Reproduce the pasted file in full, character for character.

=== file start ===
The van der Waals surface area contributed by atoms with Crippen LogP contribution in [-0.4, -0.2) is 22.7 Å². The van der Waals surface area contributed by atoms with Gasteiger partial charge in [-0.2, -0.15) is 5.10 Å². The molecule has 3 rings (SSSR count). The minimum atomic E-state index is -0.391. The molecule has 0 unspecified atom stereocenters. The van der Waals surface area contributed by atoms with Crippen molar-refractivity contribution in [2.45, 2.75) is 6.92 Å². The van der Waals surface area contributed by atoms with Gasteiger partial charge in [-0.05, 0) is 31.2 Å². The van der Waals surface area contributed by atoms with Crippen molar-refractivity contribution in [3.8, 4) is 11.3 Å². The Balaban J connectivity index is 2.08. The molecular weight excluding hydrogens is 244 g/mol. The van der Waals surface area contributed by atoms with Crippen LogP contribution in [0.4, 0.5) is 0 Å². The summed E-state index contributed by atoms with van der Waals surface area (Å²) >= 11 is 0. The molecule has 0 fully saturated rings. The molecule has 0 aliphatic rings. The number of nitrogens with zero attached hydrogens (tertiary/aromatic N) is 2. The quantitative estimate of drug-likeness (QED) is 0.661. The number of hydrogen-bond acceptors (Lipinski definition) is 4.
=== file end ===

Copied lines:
The van der Waals surface area contributed by atoms with Crippen LogP contribution in [-0.4, -0.2) is 22.7 Å². The van der Waals surface area contributed by atoms with Gasteiger partial charge in [-0.2, -0.15) is 5.10 Å². The molecule has 3 rings (SSSR count). The minimum atomic E-state index is -0.391. The molecule has 0 unspecified atom stereocenters. The van der Waals surface area contributed by atoms with Crippen molar-refractivity contribution in [2.45, 2.75) is 6.92 Å². The van der Waals surface area contributed by atoms with Gasteiger partial charge in [-0.05, 0) is 31.2 Å². The van der Waals surface area contributed by atoms with Crippen molar-refractivity contribution in [3.8, 4) is 11.3 Å². The Balaban J connectivity index is 2.08. The molecular weight excluding hydrogens is 244 g/mol. The van der Waals surface area contributed by atoms with Crippen LogP contribution in [0.4, 0.5) is 0 Å². The summed E-state index contributed by atoms with van der Waals surface area (Å²) >= 11 is 0. The molecule has 0 fully saturated rings. The molecule has 0 aliphatic rings. The number of nitrogens with zero attached hydrogens (tertiary/aromatic N) is 2. The quantitative estimate of drug-likeness (QED) is 0.661. The number of hydrogen-bond acceptors (Lipinski definition) is 4.